A. Provide a six-day, residential, hands-on educational experience, or an equivalent outdoor educational experience that reflects local community needs and contexts, featuring field study opportunities for students learning about:
a. Soil, water, plants and animals;
b. The role of timber, agriculture and other natural resources in the economy of this state;
c. The interrelationship of nature, natural resources, economic development and career opportunities in this state; and
d. The importance of this state’s environment and natural resources.
B. Are integrated with local school curricula in a manner that assists students in meeting state standards related to science, technology, engineering and mathematics, and international standards related to science.
C. Provide students with opportunities to develop leadership, critical thinking and decision-making skills.
D. Address the inequity of outdoor educational opportunities for underserved children in this state.
E. Provide students with opportunities to learn about the interdependence of urban and rural areas.
10. How will OSU Extension Service select funding recipients?
The goal of the funding program is to provide all Oregon school districts and ESDs straightforward access to funds and expertise that will enable them to provide students with a quality outdoor educational experience, tailored to local wants and needs, within a safe, supportive environment.
OSU Extension Service is the lead agency for administering this program and, in accordance with the law, is working to convene an Advisory Committee to develop the funding program framework. The Advisory Committee will reflect geographic and demographic diversity and include representatives from the environmental community, the natural resources community and fifth- or sixth-grade educators, among others.
In addition, it is expected that OSU Extension will provide multiple opportunities for interested parties to provide input on various aspects of the funding program such as curriculum, Outdoor School programming, staff training, etc.
OSU has resources and expertise in all aspects of administering camp programs, curriculum design and development, staff training, etc., as well as expertise in building partnerships and collaboration through community engagement. OSU Extension’s resources and knowledge will provide an opportunity to work collaboratively with partners to provide high quality and equitable Outdoor School experiences for every student.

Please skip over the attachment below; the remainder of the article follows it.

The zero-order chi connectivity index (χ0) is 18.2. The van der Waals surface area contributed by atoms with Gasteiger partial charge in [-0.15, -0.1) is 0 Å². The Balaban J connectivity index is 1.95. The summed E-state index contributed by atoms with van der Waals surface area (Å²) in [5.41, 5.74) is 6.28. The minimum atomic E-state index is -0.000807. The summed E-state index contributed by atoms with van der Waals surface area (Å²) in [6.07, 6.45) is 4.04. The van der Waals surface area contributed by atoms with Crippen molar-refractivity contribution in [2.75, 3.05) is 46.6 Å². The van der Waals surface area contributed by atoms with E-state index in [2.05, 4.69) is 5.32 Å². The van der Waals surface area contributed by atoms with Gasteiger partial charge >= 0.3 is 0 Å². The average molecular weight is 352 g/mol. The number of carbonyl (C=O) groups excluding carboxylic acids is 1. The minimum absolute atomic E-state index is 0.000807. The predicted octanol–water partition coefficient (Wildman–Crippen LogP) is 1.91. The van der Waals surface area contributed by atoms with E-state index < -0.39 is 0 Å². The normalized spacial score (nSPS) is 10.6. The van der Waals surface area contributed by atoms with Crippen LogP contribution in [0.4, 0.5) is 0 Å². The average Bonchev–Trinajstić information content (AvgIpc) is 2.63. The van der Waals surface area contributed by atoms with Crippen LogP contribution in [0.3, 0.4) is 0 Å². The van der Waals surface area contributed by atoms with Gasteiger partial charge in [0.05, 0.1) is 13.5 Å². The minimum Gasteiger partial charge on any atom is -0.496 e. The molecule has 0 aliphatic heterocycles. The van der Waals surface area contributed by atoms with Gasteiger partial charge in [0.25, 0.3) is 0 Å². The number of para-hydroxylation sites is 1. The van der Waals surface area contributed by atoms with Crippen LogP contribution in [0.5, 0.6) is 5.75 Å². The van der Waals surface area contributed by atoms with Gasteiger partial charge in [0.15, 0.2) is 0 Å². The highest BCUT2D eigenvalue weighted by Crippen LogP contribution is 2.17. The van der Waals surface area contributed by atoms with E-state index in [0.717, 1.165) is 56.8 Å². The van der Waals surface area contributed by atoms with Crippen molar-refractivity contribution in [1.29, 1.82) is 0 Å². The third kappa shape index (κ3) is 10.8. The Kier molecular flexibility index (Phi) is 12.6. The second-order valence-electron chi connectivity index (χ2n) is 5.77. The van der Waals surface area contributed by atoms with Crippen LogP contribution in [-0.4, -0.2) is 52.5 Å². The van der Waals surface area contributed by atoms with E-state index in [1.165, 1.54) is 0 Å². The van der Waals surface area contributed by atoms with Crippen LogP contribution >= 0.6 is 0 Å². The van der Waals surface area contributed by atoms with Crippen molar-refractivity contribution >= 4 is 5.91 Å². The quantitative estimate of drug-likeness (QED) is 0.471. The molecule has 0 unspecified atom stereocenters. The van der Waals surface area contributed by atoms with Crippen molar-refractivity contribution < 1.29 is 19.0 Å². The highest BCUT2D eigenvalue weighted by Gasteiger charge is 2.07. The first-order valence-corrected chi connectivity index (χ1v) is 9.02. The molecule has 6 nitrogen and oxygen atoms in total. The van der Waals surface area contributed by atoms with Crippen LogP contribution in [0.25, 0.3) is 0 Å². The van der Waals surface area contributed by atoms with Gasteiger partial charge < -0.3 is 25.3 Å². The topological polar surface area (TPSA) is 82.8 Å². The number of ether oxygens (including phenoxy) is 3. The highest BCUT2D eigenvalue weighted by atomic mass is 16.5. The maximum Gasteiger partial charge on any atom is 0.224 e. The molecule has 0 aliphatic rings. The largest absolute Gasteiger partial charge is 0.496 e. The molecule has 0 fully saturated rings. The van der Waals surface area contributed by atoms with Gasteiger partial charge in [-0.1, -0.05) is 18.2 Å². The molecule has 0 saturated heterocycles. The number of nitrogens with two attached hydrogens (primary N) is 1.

11. Who are the members of the Advisory Committee?
The Advisory Committee is not yet formed. When selecting committee members, the OSU Extension Service director will consider geographic and demographic diversity and will strive to include representatives from the environmental community, the natural resources community and fifth-grade or sixth-grade education, among others.
12. How may I share my thoughts about how Outdoor School programming can meet our local needs and wants?
The OSU Extension Service has a long and distinguished history of engaging constituents, stakeholders, and communities in conversations, strategies, and decision-making. You can submit your questions and comments to the Outdoor School grant program contact form.
13. Will all Outdoor School programs now be provided through OSU Extension? Will we lose control of our local program?
All Outdoor School programs may continue to be run by their current providers. Participation in the funding program and/or assistance from OSU Extension is completely voluntary. In areas with no current Outdoor School program providers, it is expected that OSU Extension will be able to lend its expertise and provide resources to assist schools, ESDs and camps. OSU has a strong commitment to diversity and inclusion.
14. Are there enough camps right now for all students to attend?
Capacity is being assessed across the state, but a 2016 survey of all known camps in Oregon, conducted by the Oregon Outdoor Education Coalition, showed that there is high interest in hosting the program, and suggested sufficient capacity for all of Oregon’s students. A “ramp-up” period is expected as current camp facilities become Outdoor School hosts, new facilities are built or improved, and Outdoor School programs are created or expanded
15. Where does the funding money come from? Are we going to raise or create taxes to pay for Outdoor School?
No taxes will be created or raised. The funds will be financed by a small percentage of unallocated Oregon State Lottery money slated for economic development that is normally distributed every two years by the Oregon State Legislature.
16. Will this program take lottery money from funds already dedicated to education or parks?
No. The Outdoor School Education Fund will not use any Oregon State Lottery proceeds dedicated under the Oregon Constitution to education, parks, beaches, watersheds, fish, or wildlife.
17. Why is the funding coming out of lottery money?
Lottery revenue is intended to be used for projects and programs that benefit all of Oregon. And over the years, Oregonians have placed additional priority on education and our environment. Outdoor School sits at the intersection of both these issues.
18. How much money does Measure 99 provide?
The fund will provide a maximum of $22 million annually, adjusted annually pursuant to the Consumer Price Index, as defined by ORS 327.006.
19. How is the lottery money spent now?
The Oregon Lottery generates almost $10 billion in revenue every year, the vast majority of which goes to prize winners and lottery game retailers. From that $10 billion, $500 million is available each year to help support various statewide projects and programs. Currently 57% goes to education, 27% for economic development, 7.5% for parks, 7.5% for watersheds, and 1% for gambling addiction.
20. How much of the unallocated economic development money (27% of lottery money) will be left behind once the $22 million is taken out?
The measure states that 4% of economic development monies be dedicated to Outdoor School, up to $22 million per year. This leaves 23% for other economic development projects.
21. What won’t be funded, since Measure 99 has passed?